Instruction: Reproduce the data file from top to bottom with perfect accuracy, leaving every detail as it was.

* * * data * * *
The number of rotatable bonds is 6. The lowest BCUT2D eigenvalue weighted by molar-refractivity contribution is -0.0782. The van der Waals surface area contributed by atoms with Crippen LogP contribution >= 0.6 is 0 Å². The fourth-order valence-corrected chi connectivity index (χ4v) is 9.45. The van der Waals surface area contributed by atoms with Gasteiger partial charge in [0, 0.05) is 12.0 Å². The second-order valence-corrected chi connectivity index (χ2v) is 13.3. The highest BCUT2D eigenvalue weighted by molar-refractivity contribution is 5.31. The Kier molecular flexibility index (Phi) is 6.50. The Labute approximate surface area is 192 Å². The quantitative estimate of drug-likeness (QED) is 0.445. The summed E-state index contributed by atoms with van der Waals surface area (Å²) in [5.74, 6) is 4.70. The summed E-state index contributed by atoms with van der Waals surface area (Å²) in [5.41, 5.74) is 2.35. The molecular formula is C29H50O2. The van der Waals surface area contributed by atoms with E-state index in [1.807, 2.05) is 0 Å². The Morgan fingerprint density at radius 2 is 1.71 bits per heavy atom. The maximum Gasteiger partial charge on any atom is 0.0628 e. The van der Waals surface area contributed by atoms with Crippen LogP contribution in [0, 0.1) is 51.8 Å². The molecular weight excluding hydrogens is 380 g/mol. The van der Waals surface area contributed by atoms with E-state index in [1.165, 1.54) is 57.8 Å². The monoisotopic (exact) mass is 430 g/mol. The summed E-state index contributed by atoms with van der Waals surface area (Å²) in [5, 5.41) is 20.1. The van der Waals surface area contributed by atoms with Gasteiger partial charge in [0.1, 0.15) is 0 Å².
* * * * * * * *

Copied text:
The number of rotatable bonds is 6. The lowest BCUT2D eigenvalue weighted by molar-refractivity contribution is -0.0782. The van der Waals surface area contributed by atoms with Crippen LogP contribution >= 0.6 is 0 Å². The fourth-order valence-corrected chi connectivity index (χ4v) is 9.45. The van der Waals surface area contributed by atoms with Gasteiger partial charge in [0, 0.05) is 12.0 Å². The second-order valence-corrected chi connectivity index (χ2v) is 13.3. The highest BCUT2D eigenvalue weighted by molar-refractivity contribution is 5.31. The Kier molecular flexibility index (Phi) is 6.50. The Labute approximate surface area is 192 Å². The quantitative estimate of drug-likeness (QED) is 0.445. The summed E-state index contributed by atoms with van der Waals surface area (Å²) in [5.74, 6) is 4.70. The summed E-state index contributed by atoms with van der Waals surface area (Å²) in [5.41, 5.74) is 2.35. The molecular formula is C29H50O2. The van der Waals surface area contributed by atoms with E-state index in [1.807, 2.05) is 0 Å². The Morgan fingerprint density at radius 2 is 1.71 bits per heavy atom. The maximum Gasteiger partial charge on any atom is 0.0628 e. The van der Waals surface area contributed by atoms with Crippen LogP contribution in [0, 0.1) is 51.8 Å². The molecular weight excluding hydrogens is 380 g/mol. The van der Waals surface area contributed by atoms with E-state index in [1.165, 1.54) is 57.8 Å². The monoisotopic (exact) mass is 430 g/mol. The summed E-state index contributed by atoms with van der Waals surface area (Å²) in [5, 5.41) is 20.1. The van der Waals surface area contributed by atoms with Gasteiger partial charge in [0.1, 0.15) is 0 Å².